Bhimsen Thapa

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Sri Mukhtiyar General Saheb

Bhimsen Thapa
श्री मुख्तियार जर्नेल साहेब
भीमसेन थापा
Bhimsen-thapa-painting.jpg
Bhimsen Thapa, the Mukhtiyar (equal to Prime Minister) of Nepal from 1806 to 1837
Mukhtiyar of Nepal
In office
1806–1837
MonarchGirvan Yuddha Bikram Shah Deva
Rajendra Bikram Shah
Preceded byRana Bahadur Shah
as Mukhtiyar
Succeeded byRana Jang Pande
Commander-in-Chief
Preceded byDamodar Pande
Succeeded byRana Jang Pande
Personal details
Born(1775-08-00)August 1775
Pipal Thok village, Gorkha district, Nepal
Died5 August 1839(1839-08-05) (aged 64)
Bhim-Mukteshowr, Kathmandu, Nepal
NationalityNepali
RelationsNain Singh Thapa (brother)
Ambika Devi Kunwar (sister)
Bhaktabar Singh Thapa (brother)
Ranabir Singh Thapa (brother)
Balbhadra Kunwar (nephew)
Queen Tripurasundari of Nepal (niece)
Ujir Singh Thapa (nephew)
Mathabarsingh Thapa (nephew)
Jung Bahadur Rana (grand-nephew)
Ranodip Singh Kunwar (grand-nephew)
ChildrenLalita Devi Pande
Janak Kumari Pande
Dirgha Kumari Pande[1]
MotherSatyarupa Maya
FatherAmar Singh Thapa (sanu)
ResidenceThapathali Durbar (1798-1804), Bag Durbar (1804-)[2]
Military service
Allegiance   Nepal
Branch/serviceNepal Army
RankCommander-in-Chief
CommandsCommander-in-Chief
Battles/warsAnglo-Nepalese War

Bhimsen Thapa About this soundlisten  (Nepali: भीमसेन थापा; August 1775 – 5 August 1839) was the Mukhtiyar[note 1] (equal to prime minister) and real ruler of Nepal from 1806 to 1837.

Bhimsen was appointed as Hajuriya (personal secretary) of King Rana Bahadur Shah in 1797. Bhimsen went together with Rana Bahadur Shah to Varanasi, India on 1800 after the King was forced by the general people to leave Nepal. In Varanasi, Bhimsen helped the former King Rana Bahadur to prepare for his return to power in 1804. Later, Rana Bahadur dismissed and ordered death penalty to the existing Nepalese mimisters on 1804. He made Bhimsen a kaji (equivalent to a minister) of the newly formed government in 1804. Rana Bahadur's murder by his step brother Sher Bahadur in 1806 allowed Bhimsen to kill ninety-three people as criminals. After that, he was given the title of the mukhtiyar (equivalent to prime minister).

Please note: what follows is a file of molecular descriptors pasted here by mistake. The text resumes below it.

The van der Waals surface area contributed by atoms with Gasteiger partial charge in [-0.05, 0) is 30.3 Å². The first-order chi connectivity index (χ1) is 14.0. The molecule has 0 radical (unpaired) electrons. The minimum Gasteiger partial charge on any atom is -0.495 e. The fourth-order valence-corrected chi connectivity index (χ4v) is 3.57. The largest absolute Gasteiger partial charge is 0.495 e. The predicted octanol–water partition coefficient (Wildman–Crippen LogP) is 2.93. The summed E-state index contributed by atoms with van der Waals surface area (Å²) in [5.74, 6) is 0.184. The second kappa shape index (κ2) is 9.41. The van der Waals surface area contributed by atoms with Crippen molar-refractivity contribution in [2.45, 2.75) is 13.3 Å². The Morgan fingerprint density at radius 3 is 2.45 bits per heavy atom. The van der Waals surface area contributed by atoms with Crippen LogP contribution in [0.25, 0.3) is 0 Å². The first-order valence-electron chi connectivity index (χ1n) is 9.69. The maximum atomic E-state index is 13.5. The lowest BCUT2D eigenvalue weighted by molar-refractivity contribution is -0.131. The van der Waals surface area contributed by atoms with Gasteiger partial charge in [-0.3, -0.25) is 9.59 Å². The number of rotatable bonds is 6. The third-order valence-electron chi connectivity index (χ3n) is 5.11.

He ordered various unification campaigns in the West to increase Nepalese boundary. Kangda, Kumaon and Gadhwal kingdom was won by Nepal in the battle. His second brother General Kaji Nain Singh Thapa died in the battle. In 1811, he was made the Commander-in-Chief of Nepalese army for the first time. In November 1814, his father General Sanukaji Amar Singh Thapa died who was defending the His niece Queen Lalita Tripurasundari was the youngest wife of King Rana Bahadur Shah and the ruling Queen Mother. In 1814, he accepted the British India company challenge to start Anglo-Nepalese War. He lost the war but remained independent from British. He built the Dharahara (Bhimsen Tower), watertaps, ponds, pavements and many temples.

References[change | change source]

Footnotes[change | change source]

  1. The position of Mukhtiyar was nearly equal to a prime minister. The first Mukhtiyar to title himself as a prime minister, as per the British tradition, was Bhimsen's nephew, Mathabar Singh Thapa.[3]

Notes[change | change source]

  1. Paudel, Punya Prasad (2006). Aatreya dekhi Paudel samma. Paudel Society for Cultural Promotion. p. 101.
  2. Pradhan 2012, pp. 23-24.
  3. Kandel 2011, p. 10.

Books[change | change source]